I'd really love to see this, but only if it comes with a character narrated walk through of the blender ui... it would do a lot for the future blender userbase.


Great news. I'm almost surprised this hasn't occurred sooner. Blender is used all the time in the item and mapmaking community.


How is it used for making maps? For models that are imported to Hammer?


Wait, what ?

What happened to the tools developed by Valve for HL2 and the integration with Lightwave and their facial animation tool ?

Those were awesome and already proved their usefulness.

How does it fit with Hammer and the fact that... well... modding is never going to be what it was in the 90's again ? *

* I am looking at all those modders that got folie des grandeurs and turned into studio with 7 years dev. plan.


I hate the papermail web front-end...

I'm not sure about papermail, i.e. whether it supports "format=flowed" or not. Perhaps the mail lacked it anyway.

Use gmane for your own sake and sanity: http://thread.gmane.org/gmane.comp.video.blender.devel/40386


I clicked on it thinking that blender technology might have come into the 20th Century...


It's be cool to build an actual steam-powered blender, but the article title is misleading (in a funny way)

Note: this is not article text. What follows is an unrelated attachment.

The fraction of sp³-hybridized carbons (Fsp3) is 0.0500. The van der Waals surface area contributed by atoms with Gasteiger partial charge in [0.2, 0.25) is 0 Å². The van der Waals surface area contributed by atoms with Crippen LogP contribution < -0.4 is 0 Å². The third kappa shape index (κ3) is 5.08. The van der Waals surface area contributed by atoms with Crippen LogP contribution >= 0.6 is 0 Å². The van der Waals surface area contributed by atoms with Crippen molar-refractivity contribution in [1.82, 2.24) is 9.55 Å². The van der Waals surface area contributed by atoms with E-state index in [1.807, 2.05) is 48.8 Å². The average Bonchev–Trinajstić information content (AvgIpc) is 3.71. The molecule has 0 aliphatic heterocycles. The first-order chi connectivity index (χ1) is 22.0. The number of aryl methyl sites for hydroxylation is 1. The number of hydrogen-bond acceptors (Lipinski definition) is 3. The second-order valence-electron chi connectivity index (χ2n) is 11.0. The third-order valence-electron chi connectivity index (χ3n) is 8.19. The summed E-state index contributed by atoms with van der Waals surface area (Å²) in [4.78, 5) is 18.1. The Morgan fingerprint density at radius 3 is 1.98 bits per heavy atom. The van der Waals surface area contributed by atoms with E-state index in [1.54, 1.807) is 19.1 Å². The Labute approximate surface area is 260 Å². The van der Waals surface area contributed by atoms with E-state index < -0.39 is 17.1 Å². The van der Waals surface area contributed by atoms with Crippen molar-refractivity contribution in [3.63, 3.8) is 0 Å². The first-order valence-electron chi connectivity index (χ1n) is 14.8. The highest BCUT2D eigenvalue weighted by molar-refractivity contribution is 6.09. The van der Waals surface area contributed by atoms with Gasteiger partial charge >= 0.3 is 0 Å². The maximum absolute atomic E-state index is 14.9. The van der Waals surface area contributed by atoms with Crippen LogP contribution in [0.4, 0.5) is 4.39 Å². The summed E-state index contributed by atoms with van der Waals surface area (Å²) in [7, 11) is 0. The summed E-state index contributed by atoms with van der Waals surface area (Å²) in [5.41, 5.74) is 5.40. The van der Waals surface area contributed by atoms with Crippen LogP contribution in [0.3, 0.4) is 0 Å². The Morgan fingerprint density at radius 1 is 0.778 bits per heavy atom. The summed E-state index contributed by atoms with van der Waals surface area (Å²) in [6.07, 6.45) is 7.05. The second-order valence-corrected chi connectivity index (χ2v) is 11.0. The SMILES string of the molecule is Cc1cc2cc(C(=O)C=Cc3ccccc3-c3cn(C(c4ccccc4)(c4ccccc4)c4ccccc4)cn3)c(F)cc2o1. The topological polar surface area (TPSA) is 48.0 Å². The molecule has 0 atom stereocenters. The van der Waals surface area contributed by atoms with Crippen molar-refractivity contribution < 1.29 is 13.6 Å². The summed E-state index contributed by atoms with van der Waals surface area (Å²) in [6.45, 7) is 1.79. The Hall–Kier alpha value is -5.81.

WOW, it would be awesome if it becomes a reality :)


I read this is as "Hey, can everyone do our work for us? That'd be great."


Except that you can sell the items you make for cash, and a lot of people make thousands of dollars making hats for Valve games.


Yup, over 10 million dollars paid out for TF2 items as of June apparently: http://www.teamfortress.com/post.php?id=10843


Really? It felt more like a genuine attempt to gauge interest, and possibility recruit for, a project they're considering.


I quote:

    We'd hope that this will get enough of our users
    exposed to and interested in Blender so they will
    be inclined to work on Blender plugins that would
    talk to Steam's backend services
Recruiting you say? Certainly so, they appear to be taking volunteers.


Shame on them for hoping people will contribute to an open source project.


No, I do that myself. This is like writing a plugin to integrate WinSCP with Azure. Who the fuck cares except Microsoft?


This is integrating a free 3d package with a very popular game distribution network. The plan is to essentially just have a link from steam to a vanilla download of blender, and they hope there will be more of a community built up around it.

I have absolutely no idea what you're complaining about or how this could be a bad thing.


The plan is to get that, and let the community to their work from thereon. Not necessarily a bad thing, but I (for one) wouldn't want to do their job for free.